This is really just an excuse for us to indulge our unavoidable Armond White fixation. In his latest effort, M. White takes on David LaChapelle’s "Rize," and illuminates exactly why we can’t look away from his reviews (we mean that both in an entranced and in a "Check it out, a car crash!" way). He starts off by acidly cutting into exactly what’s off-putting about LaChapelle’s undeniably cool-looking dance doc:
Fashion photographer David LaChappelle wears two hats as the director of the documentary "Rize." First is a backwards baseball cap to prove he’s a style maven. The second (if you look hard) is a safari hat. "Rize" gives one the impression of a great white hunter snapping pictures of wildlife in deepest, darkest Africa. LaChappelle’s video-slick view of black-youth dance culture in South Central Los Angeles is just a new form of racial stigma.
But then, he indulges his worst habits, which would be his obsession with what other critics think and how they’re wrong, wrong, wrong, and his insistent on trumpeting ignored some appallingly bad, seemingly selected at random film:
LaChappelle sells this distorted sociology to the same gatekeepers who ignored the astonishing street choreography in "You Got Served." That musical-drama, vibrantly staged by music-video veteran Chris Stokes, asked audiences to imagine the ambitions and emotions of black teens. "Rize" merely insists they be objectified.
"You Got Served." "You Got Served"?! For fuck’s sake. Excuse us while we have a Don Music moment…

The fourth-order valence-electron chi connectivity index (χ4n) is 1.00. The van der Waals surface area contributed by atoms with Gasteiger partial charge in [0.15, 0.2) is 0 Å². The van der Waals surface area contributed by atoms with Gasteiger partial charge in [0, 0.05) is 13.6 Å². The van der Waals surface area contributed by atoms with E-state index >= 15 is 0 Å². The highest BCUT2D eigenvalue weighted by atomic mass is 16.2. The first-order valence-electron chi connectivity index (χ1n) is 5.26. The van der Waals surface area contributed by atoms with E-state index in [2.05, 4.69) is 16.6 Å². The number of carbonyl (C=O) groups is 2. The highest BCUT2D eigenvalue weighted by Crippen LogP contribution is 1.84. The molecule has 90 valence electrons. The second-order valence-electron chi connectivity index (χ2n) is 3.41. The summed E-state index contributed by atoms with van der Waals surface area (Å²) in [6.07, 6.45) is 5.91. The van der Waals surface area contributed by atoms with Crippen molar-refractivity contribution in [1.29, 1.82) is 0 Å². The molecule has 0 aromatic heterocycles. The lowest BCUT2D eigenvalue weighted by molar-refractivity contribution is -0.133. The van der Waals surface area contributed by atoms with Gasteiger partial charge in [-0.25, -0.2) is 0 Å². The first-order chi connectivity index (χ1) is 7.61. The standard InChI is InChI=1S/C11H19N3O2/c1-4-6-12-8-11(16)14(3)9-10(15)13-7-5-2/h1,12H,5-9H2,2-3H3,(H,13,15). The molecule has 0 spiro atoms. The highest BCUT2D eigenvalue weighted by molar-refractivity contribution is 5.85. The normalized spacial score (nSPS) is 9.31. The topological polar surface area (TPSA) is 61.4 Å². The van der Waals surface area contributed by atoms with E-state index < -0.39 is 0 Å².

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Ahhhh. Anyway, at the San Francisco Bay Guardian, Johnny Ray Huston’s review of "Me and You and Everyone We Know" is really just an excuse to reminisce about when they both lived in Portland and used to hang out. It’s nice: "I remember lending July a copy of AgnÃ¨s Varda’s "ClÃ©o from 5 to 7" and how much she loved the film â€“ with an intensity matched only by her wonder at discovering we shared the same birthday."
Kenji Uchida is a young, fairly unknown Japanese director whose film "Unmei Janai Hito (A Stranger of Mine)" was unexpectedly accepted into the Cannes International Critics’ Week, where it picked up three of the smaller awards. Mark Schilling reviews the film for the Japan Times ("as a Hollywood calling card, as well as a comedy in a minor key for smart people, ‘Unmei’ succeeds well enough"), and interviews Uchida.
+ Krumpled (NY Press)
+ Crazy, fantastic world (SF Bay Guardian)
+ A little more Wilder please to really hit the mark (Japan Times)
+ A prize-winning directorquite happy to have a laugh (Japan Times)